(2) To understand the key concerns and motivators for UAM when considering engaging in NET.
      (3) To understand how these experiences relate to theoretical frameworks and the existing literature relating to emotional difficulties in adolescence.
      PubDate: 2021-03-08T00:00:00.000Z
      DOI: 10.1017/S1754470X21000088
      Issue No: Vol. 14 (2021)
       
  • The use of acceptance and commitment therapy (ACT) in addressing family
           accommodation (FA) for child anxiety

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      Authors: Gary Byrne
      Abstract: Many parents of children with anxiety tend to engage in varying levels of family accommodation (FA) in order to alleviate anxiety symptoms. This can exacerbate anxiety symptoms and have adverse effects for psychological treatments. A small number of general and specific interventions have been developed for FA but treatment research is at a nascent stage. Acceptance and commitment therapy (ACT) may be an effective treatment for FA. This article reviews the potential advantages and uses of ACT and how ACT’s six core processes can help target particular features of FA. The theoretical support for ACT is reviewed relevant to FA. The article concludes by conjecturing how ACT may be a useful and adaptive treatment in targeting FA.Key learning aims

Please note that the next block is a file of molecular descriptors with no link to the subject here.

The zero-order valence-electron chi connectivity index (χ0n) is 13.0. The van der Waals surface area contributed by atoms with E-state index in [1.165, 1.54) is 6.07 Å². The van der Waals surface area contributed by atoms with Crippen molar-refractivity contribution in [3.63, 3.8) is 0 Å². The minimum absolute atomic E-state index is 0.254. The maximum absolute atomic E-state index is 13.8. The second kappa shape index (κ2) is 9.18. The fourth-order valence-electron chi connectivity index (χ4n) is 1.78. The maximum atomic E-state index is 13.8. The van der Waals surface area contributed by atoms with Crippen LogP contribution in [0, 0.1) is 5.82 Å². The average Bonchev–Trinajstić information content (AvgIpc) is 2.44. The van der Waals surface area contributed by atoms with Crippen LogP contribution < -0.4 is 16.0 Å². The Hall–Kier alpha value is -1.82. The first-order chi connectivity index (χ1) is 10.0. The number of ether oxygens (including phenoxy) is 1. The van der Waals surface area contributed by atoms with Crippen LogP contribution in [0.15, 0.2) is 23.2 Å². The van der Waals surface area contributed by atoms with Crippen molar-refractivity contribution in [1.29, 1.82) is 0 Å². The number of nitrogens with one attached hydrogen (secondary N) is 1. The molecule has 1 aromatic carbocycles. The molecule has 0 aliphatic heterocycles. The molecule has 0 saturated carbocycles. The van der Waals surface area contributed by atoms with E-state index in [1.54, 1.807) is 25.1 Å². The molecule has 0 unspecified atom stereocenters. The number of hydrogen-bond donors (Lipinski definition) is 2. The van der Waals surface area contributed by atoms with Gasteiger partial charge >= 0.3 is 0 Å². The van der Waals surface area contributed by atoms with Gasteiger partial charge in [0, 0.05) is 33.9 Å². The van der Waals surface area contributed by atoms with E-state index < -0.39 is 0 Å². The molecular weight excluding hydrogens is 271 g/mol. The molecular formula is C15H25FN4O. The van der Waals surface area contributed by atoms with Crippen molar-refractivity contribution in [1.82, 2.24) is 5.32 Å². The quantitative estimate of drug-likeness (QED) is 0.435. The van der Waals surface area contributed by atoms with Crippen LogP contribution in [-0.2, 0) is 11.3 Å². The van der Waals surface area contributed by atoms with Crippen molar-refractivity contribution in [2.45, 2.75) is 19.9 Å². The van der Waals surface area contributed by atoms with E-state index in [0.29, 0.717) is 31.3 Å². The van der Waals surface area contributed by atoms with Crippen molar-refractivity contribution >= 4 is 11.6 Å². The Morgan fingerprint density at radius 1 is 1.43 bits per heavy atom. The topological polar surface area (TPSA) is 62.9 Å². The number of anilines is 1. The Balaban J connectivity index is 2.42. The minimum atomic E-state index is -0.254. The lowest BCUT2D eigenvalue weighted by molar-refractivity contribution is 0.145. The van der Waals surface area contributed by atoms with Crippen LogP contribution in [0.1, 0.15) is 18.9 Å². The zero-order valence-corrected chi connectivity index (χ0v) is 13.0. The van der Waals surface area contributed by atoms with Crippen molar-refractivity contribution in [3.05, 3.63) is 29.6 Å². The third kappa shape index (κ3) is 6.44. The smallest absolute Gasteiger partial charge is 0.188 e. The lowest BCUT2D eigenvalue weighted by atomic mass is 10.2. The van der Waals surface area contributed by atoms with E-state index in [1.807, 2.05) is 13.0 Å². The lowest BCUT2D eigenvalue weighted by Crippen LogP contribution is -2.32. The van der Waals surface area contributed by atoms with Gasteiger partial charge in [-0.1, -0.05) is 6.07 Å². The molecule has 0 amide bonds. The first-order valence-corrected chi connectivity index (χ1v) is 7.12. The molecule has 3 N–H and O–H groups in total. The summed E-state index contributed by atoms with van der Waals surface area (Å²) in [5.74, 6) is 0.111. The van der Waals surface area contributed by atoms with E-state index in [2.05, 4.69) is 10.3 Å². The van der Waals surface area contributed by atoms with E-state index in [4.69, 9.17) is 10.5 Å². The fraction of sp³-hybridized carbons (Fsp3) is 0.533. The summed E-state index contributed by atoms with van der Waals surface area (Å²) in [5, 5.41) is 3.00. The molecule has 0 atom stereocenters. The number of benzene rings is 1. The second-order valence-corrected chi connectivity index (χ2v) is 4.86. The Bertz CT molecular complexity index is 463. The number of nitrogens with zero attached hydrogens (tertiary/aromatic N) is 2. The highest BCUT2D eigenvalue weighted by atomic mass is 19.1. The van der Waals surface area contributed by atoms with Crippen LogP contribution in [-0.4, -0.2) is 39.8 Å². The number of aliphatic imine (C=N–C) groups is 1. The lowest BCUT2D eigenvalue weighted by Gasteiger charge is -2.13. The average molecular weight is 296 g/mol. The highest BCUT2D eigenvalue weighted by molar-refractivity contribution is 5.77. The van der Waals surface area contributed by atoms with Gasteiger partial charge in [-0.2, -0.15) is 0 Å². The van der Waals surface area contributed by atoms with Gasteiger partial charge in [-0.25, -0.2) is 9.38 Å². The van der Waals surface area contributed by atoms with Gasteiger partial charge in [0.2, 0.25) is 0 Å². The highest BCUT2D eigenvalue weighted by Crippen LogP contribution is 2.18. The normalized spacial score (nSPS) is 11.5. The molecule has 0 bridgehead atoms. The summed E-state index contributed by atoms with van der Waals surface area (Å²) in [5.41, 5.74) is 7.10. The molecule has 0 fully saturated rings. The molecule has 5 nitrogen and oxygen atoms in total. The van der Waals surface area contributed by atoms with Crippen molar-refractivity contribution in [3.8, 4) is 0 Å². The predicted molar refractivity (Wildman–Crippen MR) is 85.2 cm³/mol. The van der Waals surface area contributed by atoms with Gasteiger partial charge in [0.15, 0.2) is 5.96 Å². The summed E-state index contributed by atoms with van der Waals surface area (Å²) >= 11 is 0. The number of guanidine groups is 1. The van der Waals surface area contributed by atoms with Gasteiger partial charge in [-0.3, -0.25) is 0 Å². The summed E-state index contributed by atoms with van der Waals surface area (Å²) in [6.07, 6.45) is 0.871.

(1) To understand how FA impacts on child anxiety.
      (2) To help provide an overview of how ACT may be a relevant treatment in addressing FA.
      (3) To look at how each of the six core processes may address specific components of FA.
      PubDate: 2021-02-17T00:00:00.000Z
      DOI: 10.1017/S1754470X21000064
      Issue No: Vol. 14 (2021)
       
  • Experiences of online exposure-based treatment with parental support for
           teenagers with excessive worry

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      Authors: Tove Wahlund; Michaela Wallhem, Eva Serlachius, Hedvig Engberg